Apple tariff exemptions approved by US trade regulators
Donald Trump has been using the threat of tariffs as a way to force companies to produce goods within the US rather than manufacturing them abroad cheaply and importing them.
Now US trade regulators have now approved exemptions for the Mac Pro, with the possibility of wider implications. Apple had requested a total of 15 exemptions, and according to a public docket published by the US Trade Representative and a Federal Register notice, 10 of these have been approved.
- Apple is still trying to avoid paying a $14 billion tax bill in Europe
- Apple disputes Goldman Sachs' negative analysis of Apple TV+
- Streaming video service Apple TV+ is coming in November
Among the requests made by Apple were for exemptions for components such as partially completed circuit boards. While the exemptions have huge implications for the Mac Pro -- production of which has been rumoured to be switching to China -- the ripples will spread far wider than this.
Trump said earlier in the year that Apple would not be granted any sort of tariffs exemptions, so the new from regulators comes as something of a surprise.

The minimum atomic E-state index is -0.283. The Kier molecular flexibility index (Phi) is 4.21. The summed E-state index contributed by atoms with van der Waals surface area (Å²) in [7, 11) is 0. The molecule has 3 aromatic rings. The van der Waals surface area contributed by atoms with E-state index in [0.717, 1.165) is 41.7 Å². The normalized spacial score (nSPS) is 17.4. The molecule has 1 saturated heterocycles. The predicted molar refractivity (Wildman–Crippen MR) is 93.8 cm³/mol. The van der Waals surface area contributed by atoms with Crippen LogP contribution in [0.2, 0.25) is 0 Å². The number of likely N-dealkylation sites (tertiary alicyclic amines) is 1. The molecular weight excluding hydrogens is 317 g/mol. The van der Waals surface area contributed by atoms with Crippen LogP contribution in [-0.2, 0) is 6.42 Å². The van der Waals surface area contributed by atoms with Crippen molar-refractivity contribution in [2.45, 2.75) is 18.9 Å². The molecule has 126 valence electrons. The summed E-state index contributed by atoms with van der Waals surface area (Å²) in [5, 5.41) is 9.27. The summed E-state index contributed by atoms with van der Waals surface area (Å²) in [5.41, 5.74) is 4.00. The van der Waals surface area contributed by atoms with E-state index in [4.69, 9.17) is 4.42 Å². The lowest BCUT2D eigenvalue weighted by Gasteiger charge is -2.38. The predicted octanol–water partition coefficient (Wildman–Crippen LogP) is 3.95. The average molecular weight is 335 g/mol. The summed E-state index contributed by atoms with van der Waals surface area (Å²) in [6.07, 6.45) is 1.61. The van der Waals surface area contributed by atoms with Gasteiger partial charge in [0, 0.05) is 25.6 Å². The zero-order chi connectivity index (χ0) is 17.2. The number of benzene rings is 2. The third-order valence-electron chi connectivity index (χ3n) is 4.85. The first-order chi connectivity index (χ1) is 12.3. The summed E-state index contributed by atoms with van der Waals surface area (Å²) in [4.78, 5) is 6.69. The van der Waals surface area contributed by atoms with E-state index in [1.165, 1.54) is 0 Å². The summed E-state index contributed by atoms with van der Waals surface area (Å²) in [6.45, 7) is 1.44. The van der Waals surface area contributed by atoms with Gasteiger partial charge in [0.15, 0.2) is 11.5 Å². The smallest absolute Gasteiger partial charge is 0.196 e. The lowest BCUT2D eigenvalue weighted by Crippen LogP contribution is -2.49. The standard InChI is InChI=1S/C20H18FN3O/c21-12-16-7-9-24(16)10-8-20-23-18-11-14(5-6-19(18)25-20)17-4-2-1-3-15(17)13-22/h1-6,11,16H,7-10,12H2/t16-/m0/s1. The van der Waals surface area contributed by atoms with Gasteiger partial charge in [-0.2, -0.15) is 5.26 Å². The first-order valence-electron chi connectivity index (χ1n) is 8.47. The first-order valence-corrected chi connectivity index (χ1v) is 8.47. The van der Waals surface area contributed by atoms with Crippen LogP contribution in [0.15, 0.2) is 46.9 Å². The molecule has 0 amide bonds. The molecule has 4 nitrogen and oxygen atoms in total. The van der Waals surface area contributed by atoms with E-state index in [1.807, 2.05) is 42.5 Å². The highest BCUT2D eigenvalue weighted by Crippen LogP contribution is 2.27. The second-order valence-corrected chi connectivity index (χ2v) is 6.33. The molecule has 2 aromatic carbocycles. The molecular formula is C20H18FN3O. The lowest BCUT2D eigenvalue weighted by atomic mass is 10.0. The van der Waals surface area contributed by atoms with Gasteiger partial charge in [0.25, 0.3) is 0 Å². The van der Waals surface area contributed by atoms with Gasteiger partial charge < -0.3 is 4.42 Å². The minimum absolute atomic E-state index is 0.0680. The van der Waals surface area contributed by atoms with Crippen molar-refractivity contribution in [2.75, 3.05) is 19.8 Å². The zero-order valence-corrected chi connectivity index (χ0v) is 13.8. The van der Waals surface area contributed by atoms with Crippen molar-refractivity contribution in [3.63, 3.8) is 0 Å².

Reuters wrote about the decision, saying:
Apple did not say why it requested the exemptions, but the requests were for components such as partially completed circuit boards. Apple manufactures its Mac Pro computers in Texas, making the machine immune from tariffs, but such intermediate parts were subject to the levies.
The agency goes on to say: "trade officials lifted tariffs on a range of computer components for Apple and all other manufacturers, including partially assembled main circuit boards and graphics cards. Those are critical to computer assemblers because they contain chips from Intel Corp, Nvidia Corp and Advanced Micro Devices Inc. Those chips are typically some of the most expensive parts in the machines".